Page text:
A line from a Larkin poem is taken as the title for Northern Broadsides' Great War centenary tribute. The production reached us here in Cheltenham this evening, where the Everyman hosts it all week - well worth catching a performance, as it's excellent.
For the Tobacco Factory's Shakespeare a fortnight ago, there was acres of empty seats: tonight was different - down to the imaginative pricing, I guess (all tickets £10). We certainly had money's worth. The storyline was predictable - an idyllic pre-War world shattered by the arrival of War Office telegrams - but treated in a way that moved me far more than War Horse. The company's Director, Barrie Rutter led the cast of 12 multi-talented performers - actors, singers, dancers and musicians all.
Sitting up in the Balcony, with - I thought - nobody to annoy alongside or behind me, I took some photographs during the big scene just before the interval. "Not allowed!" I was quickly told by the usher. "Please delete." Oh dear! They were rather good ones. I have inserted instead a picture of a university friend: I heard from our companions at the play that he had died recently.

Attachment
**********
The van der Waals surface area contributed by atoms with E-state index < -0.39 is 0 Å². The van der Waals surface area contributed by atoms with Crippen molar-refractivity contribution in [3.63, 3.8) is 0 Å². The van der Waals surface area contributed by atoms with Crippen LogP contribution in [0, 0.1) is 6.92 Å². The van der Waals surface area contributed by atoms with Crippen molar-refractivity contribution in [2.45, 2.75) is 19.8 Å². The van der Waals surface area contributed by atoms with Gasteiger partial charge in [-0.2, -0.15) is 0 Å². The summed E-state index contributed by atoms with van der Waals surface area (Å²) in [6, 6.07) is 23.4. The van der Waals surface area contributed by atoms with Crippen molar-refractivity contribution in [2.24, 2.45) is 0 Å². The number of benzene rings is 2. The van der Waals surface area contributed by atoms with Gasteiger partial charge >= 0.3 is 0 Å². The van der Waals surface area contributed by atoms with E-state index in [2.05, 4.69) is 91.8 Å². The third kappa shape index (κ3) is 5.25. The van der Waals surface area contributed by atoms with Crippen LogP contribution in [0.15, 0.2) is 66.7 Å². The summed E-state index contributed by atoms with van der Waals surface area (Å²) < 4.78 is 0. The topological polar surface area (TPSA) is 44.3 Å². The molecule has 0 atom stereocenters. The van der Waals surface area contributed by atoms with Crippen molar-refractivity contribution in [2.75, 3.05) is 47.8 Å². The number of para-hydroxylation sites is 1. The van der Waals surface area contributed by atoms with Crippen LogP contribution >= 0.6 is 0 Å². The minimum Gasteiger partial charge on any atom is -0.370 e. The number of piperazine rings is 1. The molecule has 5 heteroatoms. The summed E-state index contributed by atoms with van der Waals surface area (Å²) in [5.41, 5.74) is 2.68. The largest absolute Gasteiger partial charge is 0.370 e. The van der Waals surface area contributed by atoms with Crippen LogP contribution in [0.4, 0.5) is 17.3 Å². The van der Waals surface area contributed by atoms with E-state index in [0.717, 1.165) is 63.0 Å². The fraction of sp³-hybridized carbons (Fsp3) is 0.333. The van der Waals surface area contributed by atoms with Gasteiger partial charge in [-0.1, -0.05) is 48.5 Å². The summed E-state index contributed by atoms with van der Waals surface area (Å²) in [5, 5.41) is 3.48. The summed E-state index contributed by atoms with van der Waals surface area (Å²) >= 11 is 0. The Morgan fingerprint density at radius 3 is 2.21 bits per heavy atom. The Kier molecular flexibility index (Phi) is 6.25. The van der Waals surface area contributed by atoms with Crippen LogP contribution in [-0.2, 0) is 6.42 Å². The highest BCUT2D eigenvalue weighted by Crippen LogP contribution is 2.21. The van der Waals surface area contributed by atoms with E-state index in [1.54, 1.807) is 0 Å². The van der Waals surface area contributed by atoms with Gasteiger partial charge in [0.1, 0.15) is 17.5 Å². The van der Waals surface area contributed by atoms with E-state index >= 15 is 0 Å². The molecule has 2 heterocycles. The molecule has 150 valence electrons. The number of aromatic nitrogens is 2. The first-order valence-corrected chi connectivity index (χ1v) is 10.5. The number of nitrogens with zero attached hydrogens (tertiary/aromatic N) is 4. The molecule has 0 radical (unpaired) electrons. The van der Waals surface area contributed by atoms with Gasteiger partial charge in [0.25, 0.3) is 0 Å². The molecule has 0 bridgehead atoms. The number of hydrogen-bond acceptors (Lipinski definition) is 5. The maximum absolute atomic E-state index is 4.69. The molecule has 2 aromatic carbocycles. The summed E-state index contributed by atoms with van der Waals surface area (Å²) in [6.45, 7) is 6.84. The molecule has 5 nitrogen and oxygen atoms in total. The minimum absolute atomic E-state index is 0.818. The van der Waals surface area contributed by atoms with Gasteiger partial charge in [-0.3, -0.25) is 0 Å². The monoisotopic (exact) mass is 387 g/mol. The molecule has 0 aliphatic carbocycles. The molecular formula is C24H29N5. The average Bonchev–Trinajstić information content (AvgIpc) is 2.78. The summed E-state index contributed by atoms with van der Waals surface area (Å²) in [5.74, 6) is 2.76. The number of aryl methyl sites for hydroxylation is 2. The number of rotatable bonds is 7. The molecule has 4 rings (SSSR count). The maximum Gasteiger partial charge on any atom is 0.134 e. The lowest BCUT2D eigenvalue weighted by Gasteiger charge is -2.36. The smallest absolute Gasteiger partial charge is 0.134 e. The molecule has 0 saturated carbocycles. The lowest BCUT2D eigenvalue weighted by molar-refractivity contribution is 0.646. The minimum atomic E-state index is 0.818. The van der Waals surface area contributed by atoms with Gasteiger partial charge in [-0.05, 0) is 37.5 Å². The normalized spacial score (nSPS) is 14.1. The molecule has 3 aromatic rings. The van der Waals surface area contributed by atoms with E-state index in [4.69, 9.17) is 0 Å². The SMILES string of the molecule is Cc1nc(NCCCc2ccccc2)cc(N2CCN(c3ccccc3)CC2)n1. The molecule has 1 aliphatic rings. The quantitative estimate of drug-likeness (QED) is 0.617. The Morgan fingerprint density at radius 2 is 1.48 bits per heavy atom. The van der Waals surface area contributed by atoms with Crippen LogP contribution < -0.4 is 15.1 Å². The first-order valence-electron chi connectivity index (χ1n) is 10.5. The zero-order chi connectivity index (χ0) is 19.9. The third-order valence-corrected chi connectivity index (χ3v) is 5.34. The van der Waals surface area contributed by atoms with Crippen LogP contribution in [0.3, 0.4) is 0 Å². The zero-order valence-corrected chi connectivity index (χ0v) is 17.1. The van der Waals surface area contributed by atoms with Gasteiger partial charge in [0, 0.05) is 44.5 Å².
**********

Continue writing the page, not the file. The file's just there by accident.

Even back in the early 'Sixties, Roger Taylor, a tall man, affected the image of someone older, with Meerschaum pipe, deer-stalker and silver-topped cane. I last saw him in September 2012 at our College reunion. He was living in a caravan: once, his home was Lowndes Square, Belgravia. Now, I gather, he is dead. "Never such innocence again."